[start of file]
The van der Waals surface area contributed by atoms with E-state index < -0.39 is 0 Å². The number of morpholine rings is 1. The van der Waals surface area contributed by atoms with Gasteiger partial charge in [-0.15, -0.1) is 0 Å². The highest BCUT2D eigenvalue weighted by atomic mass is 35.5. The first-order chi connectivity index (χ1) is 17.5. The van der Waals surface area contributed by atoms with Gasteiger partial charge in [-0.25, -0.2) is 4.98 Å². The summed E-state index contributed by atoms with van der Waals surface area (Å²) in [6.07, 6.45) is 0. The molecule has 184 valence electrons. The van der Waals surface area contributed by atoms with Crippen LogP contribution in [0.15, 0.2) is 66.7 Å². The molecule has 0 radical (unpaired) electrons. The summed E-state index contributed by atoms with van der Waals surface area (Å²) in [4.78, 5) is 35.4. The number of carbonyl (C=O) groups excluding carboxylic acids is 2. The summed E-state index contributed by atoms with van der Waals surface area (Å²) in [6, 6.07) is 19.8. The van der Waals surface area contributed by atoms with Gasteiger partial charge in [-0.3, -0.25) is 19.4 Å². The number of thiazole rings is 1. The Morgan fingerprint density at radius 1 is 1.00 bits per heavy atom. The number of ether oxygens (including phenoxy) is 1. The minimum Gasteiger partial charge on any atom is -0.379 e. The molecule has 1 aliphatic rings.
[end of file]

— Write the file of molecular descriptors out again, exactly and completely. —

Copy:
The van der Waals surface area contributed by atoms with E-state index < -0.39 is 0 Å². The number of morpholine rings is 1. The van der Waals surface area contributed by atoms with Gasteiger partial charge in [-0.15, -0.1) is 0 Å². The highest BCUT2D eigenvalue weighted by atomic mass is 35.5. The first-order chi connectivity index (χ1) is 17.5. The van der Waals surface area contributed by atoms with Gasteiger partial charge in [-0.25, -0.2) is 4.98 Å². The summed E-state index contributed by atoms with van der Waals surface area (Å²) in [6.07, 6.45) is 0. The molecule has 184 valence electrons. The van der Waals surface area contributed by atoms with Crippen LogP contribution in [0.15, 0.2) is 66.7 Å². The molecule has 0 radical (unpaired) electrons. The summed E-state index contributed by atoms with van der Waals surface area (Å²) in [4.78, 5) is 35.4. The number of carbonyl (C=O) groups excluding carboxylic acids is 2. The summed E-state index contributed by atoms with van der Waals surface area (Å²) in [6, 6.07) is 19.8. The van der Waals surface area contributed by atoms with Gasteiger partial charge in [-0.3, -0.25) is 19.4 Å². The number of thiazole rings is 1. The Morgan fingerprint density at radius 1 is 1.00 bits per heavy atom. The number of ether oxygens (including phenoxy) is 1. The minimum Gasteiger partial charge on any atom is -0.379 e. The molecule has 1 aliphatic rings.